Although we did not observe significant variations of leptin concentrations in the two groups, some points need particular consideration. The initial decrease in leptin concentration observed at 2 h was common in both groups. Interestingly, in type 2 diabetic patients, leptin continued to decline contrary to control subjects, with nadir levels observed at 4 h. Regardless of feeding, this early waning appears to be a continuation of decline from peak nocturnal levels. The same tendency was observed in another study (1), where the 24-h profiles of circulating leptin levels were studied using isocaloric diet. No such decrease was observed after lunch, supper, or evening snack.

    Although there was no interaction between time and postprandial leptin performance, leptin concentrations continued to decline at 4 h in type 2 diabetic patients, reaching values significantly lower compared with those of control subjects, in whom leptin tended to increase after the initial drop. A similar time difference regarding leptin increase was observed during hyperinsulinemic clamp studies, where a significant increase in leptin concentration was observed after 6 and 8.5 h in control subjects and type 2 diabetic patients, respectively (6). It is reported that an insulin-mediated increase in leptin levels is dependent on glucose entry and metabolism in adipocytes (7). We hypothesize that the delayed response of leptin observed in diabetic patients might be related to impaired-insulin sensitivity at the level of adipose tissue. Indirect evidence of insulin resistance (8,9) in our study arises from the enhanced triglyceride response exhibited only by diabetic patients. Although we cannot exclude the contribution of relative insulin deficiency in impaired leptin response found in diabetic patients, the comparable insulin concentration in the two groups does not favor this hypothesis.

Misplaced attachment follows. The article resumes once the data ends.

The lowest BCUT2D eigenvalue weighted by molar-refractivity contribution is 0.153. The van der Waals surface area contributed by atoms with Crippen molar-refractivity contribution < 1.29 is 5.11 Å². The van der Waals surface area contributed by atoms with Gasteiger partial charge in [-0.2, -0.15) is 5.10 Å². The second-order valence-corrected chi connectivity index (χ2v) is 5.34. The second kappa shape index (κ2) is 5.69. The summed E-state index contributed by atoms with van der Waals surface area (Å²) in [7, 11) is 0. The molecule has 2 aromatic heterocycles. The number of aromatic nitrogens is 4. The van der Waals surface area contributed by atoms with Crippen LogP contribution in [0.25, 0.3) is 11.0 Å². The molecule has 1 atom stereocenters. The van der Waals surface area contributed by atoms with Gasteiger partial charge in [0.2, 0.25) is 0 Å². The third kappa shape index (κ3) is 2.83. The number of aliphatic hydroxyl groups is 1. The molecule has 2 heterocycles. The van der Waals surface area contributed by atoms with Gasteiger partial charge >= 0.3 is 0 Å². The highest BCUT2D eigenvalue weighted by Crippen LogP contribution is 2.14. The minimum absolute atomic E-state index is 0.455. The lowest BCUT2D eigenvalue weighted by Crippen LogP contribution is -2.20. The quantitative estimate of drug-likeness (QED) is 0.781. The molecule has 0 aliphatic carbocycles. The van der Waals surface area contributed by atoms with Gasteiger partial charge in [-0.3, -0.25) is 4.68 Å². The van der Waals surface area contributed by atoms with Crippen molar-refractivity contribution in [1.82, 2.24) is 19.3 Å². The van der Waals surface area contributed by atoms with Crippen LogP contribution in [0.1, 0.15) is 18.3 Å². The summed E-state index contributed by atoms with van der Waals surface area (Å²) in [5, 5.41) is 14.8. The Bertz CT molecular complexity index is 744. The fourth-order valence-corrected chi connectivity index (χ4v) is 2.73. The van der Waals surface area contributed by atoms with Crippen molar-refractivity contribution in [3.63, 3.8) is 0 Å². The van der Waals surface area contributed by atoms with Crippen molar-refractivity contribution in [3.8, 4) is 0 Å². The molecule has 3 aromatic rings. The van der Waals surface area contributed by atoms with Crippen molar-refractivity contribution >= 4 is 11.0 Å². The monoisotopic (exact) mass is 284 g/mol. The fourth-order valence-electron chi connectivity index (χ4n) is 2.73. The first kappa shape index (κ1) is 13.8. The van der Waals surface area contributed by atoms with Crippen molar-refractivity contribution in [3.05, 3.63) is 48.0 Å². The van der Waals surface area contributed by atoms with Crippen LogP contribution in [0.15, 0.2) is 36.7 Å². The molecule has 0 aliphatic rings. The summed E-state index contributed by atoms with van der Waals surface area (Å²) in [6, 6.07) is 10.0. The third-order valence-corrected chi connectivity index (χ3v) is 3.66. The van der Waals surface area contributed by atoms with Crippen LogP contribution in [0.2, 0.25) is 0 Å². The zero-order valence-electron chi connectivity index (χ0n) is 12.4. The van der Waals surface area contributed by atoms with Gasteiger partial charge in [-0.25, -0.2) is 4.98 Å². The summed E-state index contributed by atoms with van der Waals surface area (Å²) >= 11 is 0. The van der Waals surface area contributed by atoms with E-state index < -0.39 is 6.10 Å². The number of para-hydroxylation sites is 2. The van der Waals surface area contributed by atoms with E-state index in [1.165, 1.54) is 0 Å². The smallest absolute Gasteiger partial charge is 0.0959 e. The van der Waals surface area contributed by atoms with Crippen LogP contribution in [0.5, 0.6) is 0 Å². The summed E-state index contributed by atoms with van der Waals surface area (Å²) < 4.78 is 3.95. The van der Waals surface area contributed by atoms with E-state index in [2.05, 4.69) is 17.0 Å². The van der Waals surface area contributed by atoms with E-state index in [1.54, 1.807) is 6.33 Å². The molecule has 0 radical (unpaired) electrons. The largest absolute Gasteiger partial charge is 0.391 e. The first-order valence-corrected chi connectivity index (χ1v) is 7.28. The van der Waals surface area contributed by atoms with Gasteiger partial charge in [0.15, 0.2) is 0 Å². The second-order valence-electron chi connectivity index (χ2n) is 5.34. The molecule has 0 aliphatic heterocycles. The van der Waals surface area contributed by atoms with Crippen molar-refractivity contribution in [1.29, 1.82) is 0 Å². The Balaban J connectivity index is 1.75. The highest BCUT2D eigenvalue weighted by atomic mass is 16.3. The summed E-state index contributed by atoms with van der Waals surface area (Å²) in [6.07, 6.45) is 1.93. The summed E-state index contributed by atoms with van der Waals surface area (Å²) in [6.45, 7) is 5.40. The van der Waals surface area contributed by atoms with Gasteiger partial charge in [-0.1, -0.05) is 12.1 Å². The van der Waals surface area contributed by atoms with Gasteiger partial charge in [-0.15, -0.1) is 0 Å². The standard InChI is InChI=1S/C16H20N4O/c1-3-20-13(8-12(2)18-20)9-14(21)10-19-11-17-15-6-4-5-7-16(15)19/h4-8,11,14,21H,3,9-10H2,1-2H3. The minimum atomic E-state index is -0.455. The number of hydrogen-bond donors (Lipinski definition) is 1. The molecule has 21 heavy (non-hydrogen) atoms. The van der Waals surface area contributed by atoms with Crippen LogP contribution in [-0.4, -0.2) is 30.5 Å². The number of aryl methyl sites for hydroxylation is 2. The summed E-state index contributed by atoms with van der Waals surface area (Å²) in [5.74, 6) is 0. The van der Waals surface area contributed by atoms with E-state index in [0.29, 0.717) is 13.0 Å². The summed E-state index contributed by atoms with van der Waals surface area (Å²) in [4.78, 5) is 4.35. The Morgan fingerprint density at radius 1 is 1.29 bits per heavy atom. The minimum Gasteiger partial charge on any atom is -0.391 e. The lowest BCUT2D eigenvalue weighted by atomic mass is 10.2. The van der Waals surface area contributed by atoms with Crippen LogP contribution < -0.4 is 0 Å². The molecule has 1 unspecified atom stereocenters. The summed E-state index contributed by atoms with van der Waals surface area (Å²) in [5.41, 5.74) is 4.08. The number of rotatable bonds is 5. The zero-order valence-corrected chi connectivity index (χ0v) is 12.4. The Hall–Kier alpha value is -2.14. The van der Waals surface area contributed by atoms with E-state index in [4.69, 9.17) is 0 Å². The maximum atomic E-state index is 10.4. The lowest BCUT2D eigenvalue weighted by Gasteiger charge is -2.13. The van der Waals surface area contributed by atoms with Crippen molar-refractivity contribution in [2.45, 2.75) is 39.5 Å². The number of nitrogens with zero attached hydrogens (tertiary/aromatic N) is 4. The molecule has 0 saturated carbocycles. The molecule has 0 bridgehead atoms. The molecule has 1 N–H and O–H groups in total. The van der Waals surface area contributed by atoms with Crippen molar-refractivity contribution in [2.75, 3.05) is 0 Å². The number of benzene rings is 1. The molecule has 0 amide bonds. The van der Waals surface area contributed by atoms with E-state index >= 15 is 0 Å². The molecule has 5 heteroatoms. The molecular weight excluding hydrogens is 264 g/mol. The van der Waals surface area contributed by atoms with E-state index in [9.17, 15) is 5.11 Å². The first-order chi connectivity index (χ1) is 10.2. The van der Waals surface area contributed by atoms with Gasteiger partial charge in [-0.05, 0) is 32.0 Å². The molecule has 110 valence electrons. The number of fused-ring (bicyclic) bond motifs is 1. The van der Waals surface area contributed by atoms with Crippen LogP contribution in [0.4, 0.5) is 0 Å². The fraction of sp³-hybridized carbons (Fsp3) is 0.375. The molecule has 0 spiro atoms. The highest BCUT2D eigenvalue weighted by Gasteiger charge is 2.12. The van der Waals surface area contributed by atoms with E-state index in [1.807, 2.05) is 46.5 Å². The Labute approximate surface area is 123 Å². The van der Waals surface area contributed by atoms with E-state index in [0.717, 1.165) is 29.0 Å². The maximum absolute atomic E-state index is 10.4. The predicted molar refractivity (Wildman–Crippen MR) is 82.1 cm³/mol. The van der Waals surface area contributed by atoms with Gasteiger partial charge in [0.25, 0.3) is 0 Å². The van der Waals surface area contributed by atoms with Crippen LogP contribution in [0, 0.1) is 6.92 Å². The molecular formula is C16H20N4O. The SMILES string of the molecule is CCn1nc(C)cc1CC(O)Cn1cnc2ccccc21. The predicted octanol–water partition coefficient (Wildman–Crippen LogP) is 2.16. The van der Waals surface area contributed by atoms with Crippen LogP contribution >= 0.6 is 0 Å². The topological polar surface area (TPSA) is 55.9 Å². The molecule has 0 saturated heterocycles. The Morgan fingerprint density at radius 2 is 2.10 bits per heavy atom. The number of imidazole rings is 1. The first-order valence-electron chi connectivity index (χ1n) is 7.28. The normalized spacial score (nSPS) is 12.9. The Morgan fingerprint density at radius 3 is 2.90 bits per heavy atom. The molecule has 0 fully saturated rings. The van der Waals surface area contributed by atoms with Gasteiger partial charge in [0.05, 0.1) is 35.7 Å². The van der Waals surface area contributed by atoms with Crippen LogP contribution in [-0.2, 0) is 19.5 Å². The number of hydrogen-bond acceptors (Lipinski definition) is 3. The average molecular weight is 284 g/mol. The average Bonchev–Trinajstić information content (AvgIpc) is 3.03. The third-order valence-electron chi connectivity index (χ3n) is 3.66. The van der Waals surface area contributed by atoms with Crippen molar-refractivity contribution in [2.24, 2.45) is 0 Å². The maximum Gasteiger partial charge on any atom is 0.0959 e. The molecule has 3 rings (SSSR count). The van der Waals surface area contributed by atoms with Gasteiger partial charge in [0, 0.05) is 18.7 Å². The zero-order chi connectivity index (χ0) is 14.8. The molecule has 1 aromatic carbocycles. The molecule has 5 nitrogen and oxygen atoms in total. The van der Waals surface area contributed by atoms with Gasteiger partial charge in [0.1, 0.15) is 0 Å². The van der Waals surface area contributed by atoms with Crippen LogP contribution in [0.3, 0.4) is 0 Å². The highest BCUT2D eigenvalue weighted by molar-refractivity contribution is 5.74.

In conclusion, we found that a lipid load does not have a short-term effect on leptin levels in both type 2 diabetic patients and healthy control subjects. The tendency of a delayed postprandial leptin response in diabetic subjects might be related to impaired insulin sensitivity at the level of adipose tissue. Further studies are needed to confirm this observation and to address the corresponding metabolic significance.

    Figure 1 —

    Plasma leptin after ingestion of the test meal. — - —, control subjects (P = 0.332); ——, type 2 diabetic patients (P = 0.698); ¶P = 0.015 for the comparison of leptin levels at 4 h between the two groups.

    Footnotes

    • Address correspondence to Andreas Melidonis, MD, PHD, Vizandiou 90, Terpsithea, Glyfada, Athens, Greece. E-mail: tzaniodiabetes{at}yahoo.com.

    References